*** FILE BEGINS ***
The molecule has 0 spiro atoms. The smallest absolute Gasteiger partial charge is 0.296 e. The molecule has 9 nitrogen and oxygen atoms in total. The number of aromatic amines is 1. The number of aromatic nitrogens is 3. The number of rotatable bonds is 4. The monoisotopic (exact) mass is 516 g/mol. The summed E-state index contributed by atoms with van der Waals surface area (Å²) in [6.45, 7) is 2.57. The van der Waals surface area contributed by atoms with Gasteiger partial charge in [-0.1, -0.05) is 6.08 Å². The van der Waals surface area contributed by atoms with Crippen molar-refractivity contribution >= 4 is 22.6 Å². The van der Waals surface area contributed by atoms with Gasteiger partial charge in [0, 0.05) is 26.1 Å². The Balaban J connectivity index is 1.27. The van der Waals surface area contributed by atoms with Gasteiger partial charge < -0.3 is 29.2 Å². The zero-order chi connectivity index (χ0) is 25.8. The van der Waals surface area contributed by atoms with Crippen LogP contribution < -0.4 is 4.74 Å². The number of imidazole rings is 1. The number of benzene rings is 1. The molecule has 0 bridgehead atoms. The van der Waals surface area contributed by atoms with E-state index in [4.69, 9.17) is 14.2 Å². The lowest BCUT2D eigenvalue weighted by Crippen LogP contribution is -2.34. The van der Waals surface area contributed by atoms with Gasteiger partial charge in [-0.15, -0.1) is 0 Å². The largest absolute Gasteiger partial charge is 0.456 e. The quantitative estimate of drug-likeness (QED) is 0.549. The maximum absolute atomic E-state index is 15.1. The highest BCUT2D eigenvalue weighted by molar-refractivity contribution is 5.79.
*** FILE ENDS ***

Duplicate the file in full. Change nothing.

The molecule has 0 spiro atoms. The smallest absolute Gasteiger partial charge is 0.296 e. The molecule has 9 nitrogen and oxygen atoms in total. The number of aromatic amines is 1. The number of aromatic nitrogens is 3. The number of rotatable bonds is 4. The monoisotopic (exact) mass is 516 g/mol. The summed E-state index contributed by atoms with van der Waals surface area (Å²) in [6.45, 7) is 2.57. The van der Waals surface area contributed by atoms with Gasteiger partial charge in [-0.1, -0.05) is 6.08 Å². The van der Waals surface area contributed by atoms with Crippen molar-refractivity contribution >= 4 is 22.6 Å². The van der Waals surface area contributed by atoms with Gasteiger partial charge in [0, 0.05) is 26.1 Å². The Balaban J connectivity index is 1.27. The van der Waals surface area contributed by atoms with Gasteiger partial charge < -0.3 is 29.2 Å². The zero-order chi connectivity index (χ0) is 25.8. The van der Waals surface area contributed by atoms with Crippen LogP contribution < -0.4 is 4.74 Å². The number of imidazole rings is 1. The number of benzene rings is 1. The molecule has 0 bridgehead atoms. The van der Waals surface area contributed by atoms with E-state index in [4.69, 9.17) is 14.2 Å². The lowest BCUT2D eigenvalue weighted by Crippen LogP contribution is -2.34. The van der Waals surface area contributed by atoms with Gasteiger partial charge in [-0.15, -0.1) is 0 Å². The largest absolute Gasteiger partial charge is 0.456 e. The quantitative estimate of drug-likeness (QED) is 0.549. The maximum absolute atomic E-state index is 15.1. The highest BCUT2D eigenvalue weighted by molar-refractivity contribution is 5.79.